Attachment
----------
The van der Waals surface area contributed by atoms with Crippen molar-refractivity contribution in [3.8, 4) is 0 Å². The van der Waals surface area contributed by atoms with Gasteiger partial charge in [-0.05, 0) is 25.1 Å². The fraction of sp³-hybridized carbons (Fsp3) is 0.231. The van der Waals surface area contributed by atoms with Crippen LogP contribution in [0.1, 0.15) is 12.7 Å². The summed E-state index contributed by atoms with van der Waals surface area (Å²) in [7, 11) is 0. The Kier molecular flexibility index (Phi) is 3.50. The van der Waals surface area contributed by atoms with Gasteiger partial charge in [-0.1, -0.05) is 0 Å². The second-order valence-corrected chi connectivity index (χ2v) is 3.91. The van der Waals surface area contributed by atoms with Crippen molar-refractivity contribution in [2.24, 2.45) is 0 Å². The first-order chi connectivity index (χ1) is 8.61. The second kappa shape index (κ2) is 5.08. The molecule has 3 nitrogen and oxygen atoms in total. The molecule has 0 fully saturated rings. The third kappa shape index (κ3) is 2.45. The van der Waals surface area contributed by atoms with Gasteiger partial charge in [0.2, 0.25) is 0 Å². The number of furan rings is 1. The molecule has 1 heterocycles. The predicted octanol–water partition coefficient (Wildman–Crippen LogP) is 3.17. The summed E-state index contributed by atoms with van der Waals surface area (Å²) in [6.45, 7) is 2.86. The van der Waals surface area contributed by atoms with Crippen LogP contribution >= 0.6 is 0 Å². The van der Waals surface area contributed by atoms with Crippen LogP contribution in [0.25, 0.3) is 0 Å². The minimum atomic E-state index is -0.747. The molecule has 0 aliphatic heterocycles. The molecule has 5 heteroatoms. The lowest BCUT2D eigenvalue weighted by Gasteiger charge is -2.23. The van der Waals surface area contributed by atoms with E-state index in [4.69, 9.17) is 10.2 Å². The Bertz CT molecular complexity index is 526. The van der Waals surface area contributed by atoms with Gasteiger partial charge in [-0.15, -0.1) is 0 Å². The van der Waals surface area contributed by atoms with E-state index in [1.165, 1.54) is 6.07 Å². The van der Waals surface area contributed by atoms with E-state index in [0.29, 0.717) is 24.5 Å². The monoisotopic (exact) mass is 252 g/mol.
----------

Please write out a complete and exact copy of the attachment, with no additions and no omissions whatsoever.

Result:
The van der Waals surface area contributed by atoms with Crippen molar-refractivity contribution in [3.8, 4) is 0 Å². The van der Waals surface area contributed by atoms with Gasteiger partial charge in [-0.05, 0) is 25.1 Å². The fraction of sp³-hybridized carbons (Fsp3) is 0.231. The van der Waals surface area contributed by atoms with Crippen LogP contribution in [0.1, 0.15) is 12.7 Å². The summed E-state index contributed by atoms with van der Waals surface area (Å²) in [7, 11) is 0. The Kier molecular flexibility index (Phi) is 3.50. The van der Waals surface area contributed by atoms with Gasteiger partial charge in [-0.1, -0.05) is 0 Å². The second-order valence-corrected chi connectivity index (χ2v) is 3.91. The van der Waals surface area contributed by atoms with Crippen molar-refractivity contribution in [2.24, 2.45) is 0 Å². The first-order chi connectivity index (χ1) is 8.61. The second kappa shape index (κ2) is 5.08. The molecule has 3 nitrogen and oxygen atoms in total. The molecule has 0 fully saturated rings. The third kappa shape index (κ3) is 2.45. The van der Waals surface area contributed by atoms with Gasteiger partial charge in [0.2, 0.25) is 0 Å². The number of furan rings is 1. The molecule has 1 heterocycles. The predicted octanol–water partition coefficient (Wildman–Crippen LogP) is 3.17. The summed E-state index contributed by atoms with van der Waals surface area (Å²) in [6.45, 7) is 2.86. The van der Waals surface area contributed by atoms with Crippen LogP contribution >= 0.6 is 0 Å². The van der Waals surface area contributed by atoms with Crippen LogP contribution in [0.25, 0.3) is 0 Å². The minimum atomic E-state index is -0.747. The molecule has 0 aliphatic heterocycles. The molecule has 5 heteroatoms. The lowest BCUT2D eigenvalue weighted by Gasteiger charge is -2.23. The van der Waals surface area contributed by atoms with E-state index in [4.69, 9.17) is 10.2 Å². The Bertz CT molecular complexity index is 526. The van der Waals surface area contributed by atoms with Gasteiger partial charge in [-0.15, -0.1) is 0 Å². The van der Waals surface area contributed by atoms with E-state index in [1.165, 1.54) is 6.07 Å². The van der Waals surface area contributed by atoms with E-state index in [0.29, 0.717) is 24.5 Å². The monoisotopic (exact) mass is 252 g/mol.